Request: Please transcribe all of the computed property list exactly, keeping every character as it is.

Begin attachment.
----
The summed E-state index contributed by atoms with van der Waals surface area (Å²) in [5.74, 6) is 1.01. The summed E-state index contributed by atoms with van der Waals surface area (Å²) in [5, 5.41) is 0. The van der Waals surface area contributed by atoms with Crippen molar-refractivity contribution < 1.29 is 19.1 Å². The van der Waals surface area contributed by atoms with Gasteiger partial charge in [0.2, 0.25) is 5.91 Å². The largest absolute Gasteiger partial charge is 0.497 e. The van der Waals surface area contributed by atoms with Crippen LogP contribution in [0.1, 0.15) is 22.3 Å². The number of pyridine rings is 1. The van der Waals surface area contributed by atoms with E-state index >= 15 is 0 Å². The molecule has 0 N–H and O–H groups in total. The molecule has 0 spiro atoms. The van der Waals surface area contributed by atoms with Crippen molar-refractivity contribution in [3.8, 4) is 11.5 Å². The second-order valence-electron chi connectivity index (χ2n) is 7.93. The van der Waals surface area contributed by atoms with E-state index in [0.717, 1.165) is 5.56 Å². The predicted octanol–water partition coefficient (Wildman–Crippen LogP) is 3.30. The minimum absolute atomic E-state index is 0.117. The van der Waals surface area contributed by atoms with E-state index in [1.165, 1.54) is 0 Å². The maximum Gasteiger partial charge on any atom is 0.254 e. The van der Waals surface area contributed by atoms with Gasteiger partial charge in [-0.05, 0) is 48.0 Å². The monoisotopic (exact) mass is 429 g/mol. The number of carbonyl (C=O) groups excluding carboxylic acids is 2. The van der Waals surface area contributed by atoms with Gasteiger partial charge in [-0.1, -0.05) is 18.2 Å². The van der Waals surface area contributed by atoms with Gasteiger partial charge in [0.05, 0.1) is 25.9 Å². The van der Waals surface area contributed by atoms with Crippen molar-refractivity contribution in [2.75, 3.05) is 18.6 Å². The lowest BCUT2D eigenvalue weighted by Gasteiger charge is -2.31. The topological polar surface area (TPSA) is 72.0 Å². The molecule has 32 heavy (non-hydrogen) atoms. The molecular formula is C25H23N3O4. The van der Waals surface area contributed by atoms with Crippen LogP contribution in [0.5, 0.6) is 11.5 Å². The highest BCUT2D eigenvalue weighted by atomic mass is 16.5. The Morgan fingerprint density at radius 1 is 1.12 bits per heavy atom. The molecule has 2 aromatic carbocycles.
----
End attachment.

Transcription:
The summed E-state index contributed by atoms with van der Waals surface area (Å²) in [5.74, 6) is 1.01. The summed E-state index contributed by atoms with van der Waals surface area (Å²) in [5, 5.41) is 0. The van der Waals surface area contributed by atoms with Crippen molar-refractivity contribution < 1.29 is 19.1 Å². The van der Waals surface area contributed by atoms with Gasteiger partial charge in [0.2, 0.25) is 5.91 Å². The largest absolute Gasteiger partial charge is 0.497 e. The van der Waals surface area contributed by atoms with Crippen LogP contribution in [0.1, 0.15) is 22.3 Å². The number of pyridine rings is 1. The van der Waals surface area contributed by atoms with E-state index >= 15 is 0 Å². The molecule has 0 N–H and O–H groups in total. The molecule has 0 spiro atoms. The van der Waals surface area contributed by atoms with Crippen molar-refractivity contribution in [3.8, 4) is 11.5 Å². The second-order valence-electron chi connectivity index (χ2n) is 7.93. The van der Waals surface area contributed by atoms with E-state index in [0.717, 1.165) is 5.56 Å². The predicted octanol–water partition coefficient (Wildman–Crippen LogP) is 3.30. The minimum absolute atomic E-state index is 0.117. The van der Waals surface area contributed by atoms with E-state index in [1.165, 1.54) is 0 Å². The maximum Gasteiger partial charge on any atom is 0.254 e. The van der Waals surface area contributed by atoms with Gasteiger partial charge in [-0.05, 0) is 48.0 Å². The monoisotopic (exact) mass is 429 g/mol. The number of carbonyl (C=O) groups excluding carboxylic acids is 2. The van der Waals surface area contributed by atoms with Gasteiger partial charge in [-0.1, -0.05) is 18.2 Å². The van der Waals surface area contributed by atoms with Gasteiger partial charge in [0.05, 0.1) is 25.9 Å². The van der Waals surface area contributed by atoms with Crippen molar-refractivity contribution in [2.75, 3.05) is 18.6 Å². The lowest BCUT2D eigenvalue weighted by Gasteiger charge is -2.31. The topological polar surface area (TPSA) is 72.0 Å². The molecule has 32 heavy (non-hydrogen) atoms. The molecular formula is C25H23N3O4. The van der Waals surface area contributed by atoms with Crippen LogP contribution in [0.5, 0.6) is 11.5 Å². The highest BCUT2D eigenvalue weighted by atomic mass is 16.5. The Morgan fingerprint density at radius 1 is 1.12 bits per heavy atom. The molecule has 2 aromatic carbocycles.